Contrary to popular belief, magazine covers are not created by pressing the "Design a Cover" button. Ideas are talked out, concepts are tested, rough versions of cover designs are produced, and there are always multiple opinions, rounds of edits, and all kinds of variables that need to be taken into account. Clients have to consider their advertisers, readers, editorial advisory boards, association members, and more. Whichever role we are playing in the design and production of the cover's look and feel, we have to cater to all of those - incorporating feedback, offering advice and guidance, staying within budget, and showing why or why not an idea or approach may work.
A good example is this recent issue of Texas Medicine magazine's cover. For a story about AI, it's positive and negative impacts on medicine - particularly the work of a doctor, their face-to-face patient time, and the huge amount of paperwork each doctor deals with - we decided to show the AI as a literal third person in the doctor's office.
The first couple of versions were very rough - we were still deciding whether or not we would shoot this cover in studio, and then add the digital representation of the AI later in post-production. We mocked up some ideas using stock art and illustration.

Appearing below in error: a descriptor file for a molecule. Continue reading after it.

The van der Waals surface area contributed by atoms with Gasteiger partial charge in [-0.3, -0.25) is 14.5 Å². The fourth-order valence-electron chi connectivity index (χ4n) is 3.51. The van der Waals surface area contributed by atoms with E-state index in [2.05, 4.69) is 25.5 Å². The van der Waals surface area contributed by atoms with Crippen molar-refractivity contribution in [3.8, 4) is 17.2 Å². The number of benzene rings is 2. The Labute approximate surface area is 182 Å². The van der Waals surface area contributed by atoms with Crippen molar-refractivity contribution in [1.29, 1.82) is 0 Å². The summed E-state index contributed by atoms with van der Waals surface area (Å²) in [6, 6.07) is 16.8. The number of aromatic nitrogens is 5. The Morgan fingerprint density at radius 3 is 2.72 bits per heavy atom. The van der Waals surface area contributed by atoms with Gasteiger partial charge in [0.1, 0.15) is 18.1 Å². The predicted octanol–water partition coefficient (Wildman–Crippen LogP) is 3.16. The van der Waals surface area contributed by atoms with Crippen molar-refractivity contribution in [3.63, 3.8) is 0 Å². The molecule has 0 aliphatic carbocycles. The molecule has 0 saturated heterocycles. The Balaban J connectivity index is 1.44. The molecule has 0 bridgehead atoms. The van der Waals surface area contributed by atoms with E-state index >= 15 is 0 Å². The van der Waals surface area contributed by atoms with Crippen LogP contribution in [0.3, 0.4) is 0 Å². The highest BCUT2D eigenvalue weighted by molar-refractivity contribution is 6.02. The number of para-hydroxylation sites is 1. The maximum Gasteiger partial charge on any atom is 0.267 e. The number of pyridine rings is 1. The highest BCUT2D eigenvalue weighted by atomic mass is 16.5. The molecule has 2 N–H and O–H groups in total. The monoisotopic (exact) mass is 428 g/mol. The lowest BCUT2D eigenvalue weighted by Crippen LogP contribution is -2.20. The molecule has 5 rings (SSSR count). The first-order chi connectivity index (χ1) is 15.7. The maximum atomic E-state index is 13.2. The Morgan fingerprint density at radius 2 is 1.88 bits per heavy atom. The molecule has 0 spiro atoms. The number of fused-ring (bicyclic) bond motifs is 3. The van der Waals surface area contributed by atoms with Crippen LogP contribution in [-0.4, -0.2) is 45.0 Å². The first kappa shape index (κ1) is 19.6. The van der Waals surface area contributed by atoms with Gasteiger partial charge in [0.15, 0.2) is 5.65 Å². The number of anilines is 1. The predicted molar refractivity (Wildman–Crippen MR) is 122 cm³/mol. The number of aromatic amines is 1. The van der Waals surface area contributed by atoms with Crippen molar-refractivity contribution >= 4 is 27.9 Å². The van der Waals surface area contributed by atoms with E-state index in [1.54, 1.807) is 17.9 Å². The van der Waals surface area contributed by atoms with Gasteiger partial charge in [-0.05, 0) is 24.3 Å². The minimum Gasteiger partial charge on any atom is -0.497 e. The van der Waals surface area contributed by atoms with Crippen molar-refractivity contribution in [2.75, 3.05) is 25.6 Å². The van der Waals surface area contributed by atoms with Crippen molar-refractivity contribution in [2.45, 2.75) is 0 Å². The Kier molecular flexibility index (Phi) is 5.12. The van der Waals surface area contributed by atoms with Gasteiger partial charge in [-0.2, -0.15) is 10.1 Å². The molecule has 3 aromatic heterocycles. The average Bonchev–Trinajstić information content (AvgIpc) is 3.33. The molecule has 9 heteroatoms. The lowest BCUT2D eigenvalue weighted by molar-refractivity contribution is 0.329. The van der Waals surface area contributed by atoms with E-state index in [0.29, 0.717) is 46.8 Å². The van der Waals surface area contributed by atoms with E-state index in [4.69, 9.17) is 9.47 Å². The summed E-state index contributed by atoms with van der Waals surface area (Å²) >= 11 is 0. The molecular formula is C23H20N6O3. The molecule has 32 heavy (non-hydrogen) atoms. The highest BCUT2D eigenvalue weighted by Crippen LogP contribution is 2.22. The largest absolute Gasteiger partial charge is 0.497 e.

Once we reviewed that rough proof, it was obvious that it needed to be simplified, and made more impactful. We wanted to show the AI as a looming presence - not positive, not negative, more like an unknown commodity, slowly integrating and making its presence felt. This led to a different approach, where we used an image of a doctor in the foreground, with a slightly cheesy, creepy, 1990's, William Gibson-ish paperback cover look (we didn't get there straight away - for the sake of brevity, we've omitted the numerous versions of all covers we also made to get to this. Thank your lucky stars we didn't also include all the sketches emailed back and forth).
This version was much more well received, however editorial had one additional request - could we use the existing doctor, and place a different, real-life doctor's head on the body? It had to be perfect - this doctor is very recognizable in the TMA community (in the proof below, we've blurred the doctor's face). We spent a long time matching skin tones, building a neck and hair, and making all kinds of detailed adjustments to make sure the real-life doctor's face, and the original doctor's body matched. Ultimately however, we strongly advised against using this version of the cover, and TMA's editorial staff agreed. It did not meet our own expectations, and we were happy that editorial felt the same way.
We returned to the previous version, and after a few rounds of edits and reviews, had our final cover. All of this took place over the course of four or five days. Because we were designing this cover well within deadline, we had plenty of time to go back and forth with editorial, getting valuable feedback, making changes and edits, and refining the cover until everyone was satisfied with the result. Most importantly, we collectively nailed the concept we set out to illustrate - effectively, and within budget.